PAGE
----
Falls are one of the most common accidents that can happen at home for people at any age, but the consequences can vary. For me, last winter, I fell on some ice, causing a serious injury from which I am still recovering. For elderly people, who are at an increased risk of falling, the consequences can be even more serious. Now, with more elderly folks maintaining their independence for longer and residing in their homes until a later age, the likelihood that a fall can occur is much more realistic.
Falls are a problem because they account for most of the fracture risk associated with the aging process. If a senior citizen fractures their hip from a fall, this can result in a major hospitalization and a lengthy recovery period.
As previous evidence has revealed, vitamin D, with or without calcium supplementation, may be able to prevent falls in the elderly. While the evidence was contradictory in nature, some new research has indicated just how the use of vitamin D relates to fracture risk from falls—or rather, how it doesn’t.
Researchers analyzed the results from 20 controlled trials that assessed the relationship between the use of vitamin D with or without calcium and the risk of falls in approximately 30,000 elderly subjects.
The analysis indicated that there was no relationship between the use of vitamin D and the risk of falling in this susceptible population. As the authors of this study state, “Future trials with similar designs are unlikely to alter these conclusions. At present, there is little justification for prescribing vitamin D supplements to prevent falls.”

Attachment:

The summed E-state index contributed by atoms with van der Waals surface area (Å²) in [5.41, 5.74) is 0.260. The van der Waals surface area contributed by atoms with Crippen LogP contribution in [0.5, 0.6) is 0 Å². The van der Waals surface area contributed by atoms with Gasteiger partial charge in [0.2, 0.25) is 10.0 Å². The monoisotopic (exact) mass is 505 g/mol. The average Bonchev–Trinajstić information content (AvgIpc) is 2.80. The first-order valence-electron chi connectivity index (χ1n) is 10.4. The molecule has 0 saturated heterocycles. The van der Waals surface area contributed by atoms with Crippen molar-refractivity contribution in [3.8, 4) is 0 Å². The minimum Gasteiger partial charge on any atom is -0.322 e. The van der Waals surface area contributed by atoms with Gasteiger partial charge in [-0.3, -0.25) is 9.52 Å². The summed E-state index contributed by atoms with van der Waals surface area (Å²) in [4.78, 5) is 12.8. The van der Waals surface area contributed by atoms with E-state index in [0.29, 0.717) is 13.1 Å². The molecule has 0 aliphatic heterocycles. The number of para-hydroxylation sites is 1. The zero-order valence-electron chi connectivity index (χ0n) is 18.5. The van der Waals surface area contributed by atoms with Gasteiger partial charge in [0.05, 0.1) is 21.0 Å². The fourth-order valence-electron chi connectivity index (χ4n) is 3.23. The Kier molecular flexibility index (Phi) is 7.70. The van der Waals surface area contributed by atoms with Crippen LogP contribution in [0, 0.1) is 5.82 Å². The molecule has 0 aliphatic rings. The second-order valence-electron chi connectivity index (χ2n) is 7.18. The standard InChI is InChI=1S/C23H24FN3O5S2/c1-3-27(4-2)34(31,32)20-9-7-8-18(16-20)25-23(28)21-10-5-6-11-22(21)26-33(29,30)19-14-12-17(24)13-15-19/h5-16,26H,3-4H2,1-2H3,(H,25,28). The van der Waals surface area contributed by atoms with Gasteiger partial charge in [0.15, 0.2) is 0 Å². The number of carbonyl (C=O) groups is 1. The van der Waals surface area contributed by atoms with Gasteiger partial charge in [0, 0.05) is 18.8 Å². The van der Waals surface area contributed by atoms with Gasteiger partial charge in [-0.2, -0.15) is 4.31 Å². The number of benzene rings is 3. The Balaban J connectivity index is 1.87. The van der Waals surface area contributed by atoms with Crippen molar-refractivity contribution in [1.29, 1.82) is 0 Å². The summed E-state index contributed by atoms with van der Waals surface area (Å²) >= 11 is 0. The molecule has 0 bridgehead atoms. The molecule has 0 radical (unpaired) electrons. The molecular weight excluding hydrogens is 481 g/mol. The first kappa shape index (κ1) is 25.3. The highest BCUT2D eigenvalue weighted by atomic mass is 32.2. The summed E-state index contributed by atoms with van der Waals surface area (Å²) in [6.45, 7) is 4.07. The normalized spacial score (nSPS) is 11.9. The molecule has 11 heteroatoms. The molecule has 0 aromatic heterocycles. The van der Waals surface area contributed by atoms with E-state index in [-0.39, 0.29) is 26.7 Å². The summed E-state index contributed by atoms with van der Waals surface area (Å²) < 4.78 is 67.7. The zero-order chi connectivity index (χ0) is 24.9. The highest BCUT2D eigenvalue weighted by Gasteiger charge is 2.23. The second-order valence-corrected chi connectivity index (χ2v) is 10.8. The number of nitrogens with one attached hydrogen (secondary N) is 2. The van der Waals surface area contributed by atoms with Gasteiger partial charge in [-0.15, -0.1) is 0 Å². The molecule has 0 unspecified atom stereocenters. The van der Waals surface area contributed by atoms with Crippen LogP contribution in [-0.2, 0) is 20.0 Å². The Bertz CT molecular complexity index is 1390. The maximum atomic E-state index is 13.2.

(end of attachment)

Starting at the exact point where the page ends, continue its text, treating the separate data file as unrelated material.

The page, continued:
My question: why would there be an expected benefit from using vitamin D for the purposes of reducing the risk of falling in an elderly person? The answer: I would expect no such benefit.
If you look at why elderly people fall, it has nothing to do with the levels of vitamin D in their bloodstream. Elderly people fall because they can trip or stumble very easily. Tripping on mats or slipping on a slick surface has to be prevented. They may even lose their balance because of medication use. In my opinion, the elderly are chronically overmedicated, and this could account for their increased risk of falling.
One of the most common reasons why the elderly are more susceptible to falls and fractures is because they are frail. As they age, they lose muscle tissue, not just bone substance, and this prevents them from standing, walking, and maneuvering around their homes. This process is known as sarcopenia, and it accounts for one of the most common causes of falls leading to fractures. As many of these folks may also have osteoporosis, it becomes clear as to why this can happen so easily.
Using vitamin D for the purposes of preventing falls is bound to produce these types of research results and cause continued confusion regarding the proper use of vitamin D in clinical medicine. The most effective way to prevent sarcopenia is through exercise and appropriate changes to the diet.
Sources for Today’s Article:
Laidman, J., “Vitamin D No Help in Fall Risk, Large Meta-Analysis Shows,” Medscape web site, April 24, 2014; http://www.medscape.com/viewarticle/824070.
Bolland, M.J., et al., “Vitamin D supplementation and falls: a trial sequential meta-analysis,” The Lancet Diabetes & Endocrinology April 24, 2014; doi:10.1016/S2213-8587(14)70068-3.